Number one for English language teachers


Through these resources students learn about changing patterns of urbanization, how to interpret data and how to discuss findings in English. Resources include speaking activities with useful language boxes, map-labelling exercises and guided writing tasks.

How has the world's population changed over the last fifty years? What have been the consequences of the growth of towns and cities? What does 'MEDC' and 'LEDC' mean? 

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Readers' comments (3)

  • Yes, the population for New York City is actually much lower than the number stated in the worksheet. However, the the number is accurate if were accounting for urban area. I had to clarify this with my students. urban area population vs City proper population.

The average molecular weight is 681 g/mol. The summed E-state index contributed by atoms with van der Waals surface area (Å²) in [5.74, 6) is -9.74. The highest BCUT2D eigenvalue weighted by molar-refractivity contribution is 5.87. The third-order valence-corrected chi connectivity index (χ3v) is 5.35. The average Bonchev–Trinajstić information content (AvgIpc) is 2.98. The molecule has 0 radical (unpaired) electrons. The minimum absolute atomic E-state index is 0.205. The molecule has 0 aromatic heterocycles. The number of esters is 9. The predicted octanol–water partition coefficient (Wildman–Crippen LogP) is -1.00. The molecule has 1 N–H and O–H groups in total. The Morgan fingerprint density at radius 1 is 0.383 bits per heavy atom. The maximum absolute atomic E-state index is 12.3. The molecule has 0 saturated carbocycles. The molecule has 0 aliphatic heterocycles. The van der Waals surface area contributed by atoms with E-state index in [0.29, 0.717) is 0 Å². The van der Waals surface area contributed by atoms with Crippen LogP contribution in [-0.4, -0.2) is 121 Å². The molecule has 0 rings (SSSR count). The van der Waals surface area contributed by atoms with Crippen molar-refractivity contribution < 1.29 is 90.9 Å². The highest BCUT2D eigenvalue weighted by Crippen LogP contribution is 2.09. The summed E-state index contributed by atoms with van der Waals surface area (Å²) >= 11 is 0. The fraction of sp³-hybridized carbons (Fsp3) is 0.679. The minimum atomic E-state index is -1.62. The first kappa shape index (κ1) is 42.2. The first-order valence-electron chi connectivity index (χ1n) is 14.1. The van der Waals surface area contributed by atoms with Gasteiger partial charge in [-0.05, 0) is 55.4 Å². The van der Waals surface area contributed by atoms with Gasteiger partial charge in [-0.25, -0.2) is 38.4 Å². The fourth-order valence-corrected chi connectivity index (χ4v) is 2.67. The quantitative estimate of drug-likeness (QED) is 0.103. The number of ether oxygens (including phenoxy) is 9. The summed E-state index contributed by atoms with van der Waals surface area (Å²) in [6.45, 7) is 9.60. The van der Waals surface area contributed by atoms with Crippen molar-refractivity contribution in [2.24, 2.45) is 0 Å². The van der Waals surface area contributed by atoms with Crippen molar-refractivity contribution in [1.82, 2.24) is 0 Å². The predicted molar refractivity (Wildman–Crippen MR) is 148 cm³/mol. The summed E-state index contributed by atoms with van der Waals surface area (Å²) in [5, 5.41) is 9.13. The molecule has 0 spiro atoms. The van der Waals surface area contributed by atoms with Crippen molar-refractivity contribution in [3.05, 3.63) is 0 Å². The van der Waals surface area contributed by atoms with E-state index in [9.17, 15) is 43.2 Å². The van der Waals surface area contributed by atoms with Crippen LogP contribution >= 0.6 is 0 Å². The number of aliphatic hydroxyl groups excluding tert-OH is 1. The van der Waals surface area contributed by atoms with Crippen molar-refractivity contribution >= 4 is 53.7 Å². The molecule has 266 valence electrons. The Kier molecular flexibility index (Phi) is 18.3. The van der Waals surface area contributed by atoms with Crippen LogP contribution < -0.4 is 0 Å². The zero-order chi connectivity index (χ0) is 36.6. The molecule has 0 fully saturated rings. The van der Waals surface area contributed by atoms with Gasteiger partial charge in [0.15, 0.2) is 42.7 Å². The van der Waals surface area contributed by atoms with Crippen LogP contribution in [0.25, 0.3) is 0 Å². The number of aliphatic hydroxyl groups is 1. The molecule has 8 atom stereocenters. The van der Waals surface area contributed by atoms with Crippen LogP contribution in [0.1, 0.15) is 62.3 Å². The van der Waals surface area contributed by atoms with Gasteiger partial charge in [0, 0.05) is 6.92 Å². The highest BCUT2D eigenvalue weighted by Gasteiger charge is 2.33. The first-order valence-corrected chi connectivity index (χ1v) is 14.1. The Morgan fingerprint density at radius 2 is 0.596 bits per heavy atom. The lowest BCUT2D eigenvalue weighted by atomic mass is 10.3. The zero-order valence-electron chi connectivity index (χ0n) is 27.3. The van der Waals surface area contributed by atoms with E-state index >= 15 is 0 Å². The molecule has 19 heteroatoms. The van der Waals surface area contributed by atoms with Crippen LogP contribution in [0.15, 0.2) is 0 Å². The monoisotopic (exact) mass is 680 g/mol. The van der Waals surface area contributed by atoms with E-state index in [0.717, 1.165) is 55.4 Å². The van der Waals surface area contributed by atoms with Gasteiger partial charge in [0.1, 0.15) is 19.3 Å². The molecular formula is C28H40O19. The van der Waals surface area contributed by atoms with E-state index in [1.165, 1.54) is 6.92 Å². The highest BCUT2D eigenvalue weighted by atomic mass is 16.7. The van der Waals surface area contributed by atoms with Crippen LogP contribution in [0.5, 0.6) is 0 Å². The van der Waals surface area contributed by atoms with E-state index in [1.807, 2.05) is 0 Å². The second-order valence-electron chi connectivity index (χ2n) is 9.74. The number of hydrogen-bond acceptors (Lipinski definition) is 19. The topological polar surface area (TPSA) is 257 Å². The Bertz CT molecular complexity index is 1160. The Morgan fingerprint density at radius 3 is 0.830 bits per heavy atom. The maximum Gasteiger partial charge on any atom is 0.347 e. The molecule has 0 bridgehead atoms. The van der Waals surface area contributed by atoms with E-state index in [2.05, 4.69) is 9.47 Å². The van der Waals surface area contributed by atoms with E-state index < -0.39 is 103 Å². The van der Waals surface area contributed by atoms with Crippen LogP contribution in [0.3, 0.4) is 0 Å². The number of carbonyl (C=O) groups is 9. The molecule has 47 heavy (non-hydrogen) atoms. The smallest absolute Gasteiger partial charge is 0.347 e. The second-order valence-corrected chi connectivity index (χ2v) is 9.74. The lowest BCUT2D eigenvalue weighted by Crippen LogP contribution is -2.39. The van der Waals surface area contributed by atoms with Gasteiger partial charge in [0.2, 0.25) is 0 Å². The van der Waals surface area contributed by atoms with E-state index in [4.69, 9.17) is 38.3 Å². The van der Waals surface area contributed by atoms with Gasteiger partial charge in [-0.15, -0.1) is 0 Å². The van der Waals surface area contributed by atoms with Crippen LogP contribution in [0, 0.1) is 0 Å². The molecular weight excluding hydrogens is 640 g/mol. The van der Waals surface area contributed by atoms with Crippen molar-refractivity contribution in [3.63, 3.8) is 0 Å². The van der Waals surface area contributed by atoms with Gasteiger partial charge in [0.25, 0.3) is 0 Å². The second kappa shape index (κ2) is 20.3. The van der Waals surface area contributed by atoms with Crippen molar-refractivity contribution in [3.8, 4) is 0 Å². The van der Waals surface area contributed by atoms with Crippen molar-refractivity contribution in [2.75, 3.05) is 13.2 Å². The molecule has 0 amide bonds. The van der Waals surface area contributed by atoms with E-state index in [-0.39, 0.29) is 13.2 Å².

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  • Hi there,

    Thanks for your feedback. The numbers in this lesson reflect the population of the cities including the surrounding urban areas, not just the city proper. However, why not ask your students to research the population of the city proper as part of the lesson?

    Hope that helps.
    Best wishes,
    The onestopenglish team

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  • I like this resource a lot but I think the population numbers are high. For example, according to the chart, New York city''s population is
    21,900,000 today but according to census reports I found online it is only 8.5 million, which is less than you have for New York City's population in 1950, which you say is 12, 463,00. For the most part, your numbers seem highly inflated, and some of the present day populations are less than what you have for the 1950 populations.

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